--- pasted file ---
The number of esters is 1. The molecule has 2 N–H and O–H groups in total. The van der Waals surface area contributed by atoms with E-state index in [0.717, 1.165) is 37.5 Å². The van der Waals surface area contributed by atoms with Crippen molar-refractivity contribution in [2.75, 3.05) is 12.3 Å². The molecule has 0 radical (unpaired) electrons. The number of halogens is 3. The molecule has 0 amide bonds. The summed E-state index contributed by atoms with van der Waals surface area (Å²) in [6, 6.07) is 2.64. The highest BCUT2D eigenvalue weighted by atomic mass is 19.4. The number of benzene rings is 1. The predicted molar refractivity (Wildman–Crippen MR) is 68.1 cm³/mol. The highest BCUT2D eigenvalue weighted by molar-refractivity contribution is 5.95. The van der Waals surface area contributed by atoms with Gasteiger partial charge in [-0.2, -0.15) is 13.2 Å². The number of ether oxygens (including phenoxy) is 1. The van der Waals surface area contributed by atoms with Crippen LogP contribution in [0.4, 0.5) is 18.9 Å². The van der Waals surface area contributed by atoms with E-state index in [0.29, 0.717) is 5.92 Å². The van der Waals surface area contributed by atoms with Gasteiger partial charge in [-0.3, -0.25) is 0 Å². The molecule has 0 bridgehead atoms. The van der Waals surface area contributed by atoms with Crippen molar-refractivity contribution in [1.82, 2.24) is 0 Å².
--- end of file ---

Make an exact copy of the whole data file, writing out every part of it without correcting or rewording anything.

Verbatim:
The number of esters is 1. The molecule has 2 N–H and O–H groups in total. The van der Waals surface area contributed by atoms with E-state index in [0.717, 1.165) is 37.5 Å². The van der Waals surface area contributed by atoms with Crippen molar-refractivity contribution in [2.75, 3.05) is 12.3 Å². The molecule has 0 radical (unpaired) electrons. The number of halogens is 3. The molecule has 0 amide bonds. The summed E-state index contributed by atoms with van der Waals surface area (Å²) in [6, 6.07) is 2.64. The highest BCUT2D eigenvalue weighted by atomic mass is 19.4. The number of benzene rings is 1. The predicted molar refractivity (Wildman–Crippen MR) is 68.1 cm³/mol. The highest BCUT2D eigenvalue weighted by molar-refractivity contribution is 5.95. The van der Waals surface area contributed by atoms with Gasteiger partial charge in [-0.2, -0.15) is 13.2 Å². The number of ether oxygens (including phenoxy) is 1. The van der Waals surface area contributed by atoms with Crippen LogP contribution in [0.4, 0.5) is 18.9 Å². The van der Waals surface area contributed by atoms with E-state index in [0.29, 0.717) is 5.92 Å². The van der Waals surface area contributed by atoms with Gasteiger partial charge in [-0.3, -0.25) is 0 Å². The molecule has 0 bridgehead atoms. The van der Waals surface area contributed by atoms with Crippen molar-refractivity contribution in [1.82, 2.24) is 0 Å².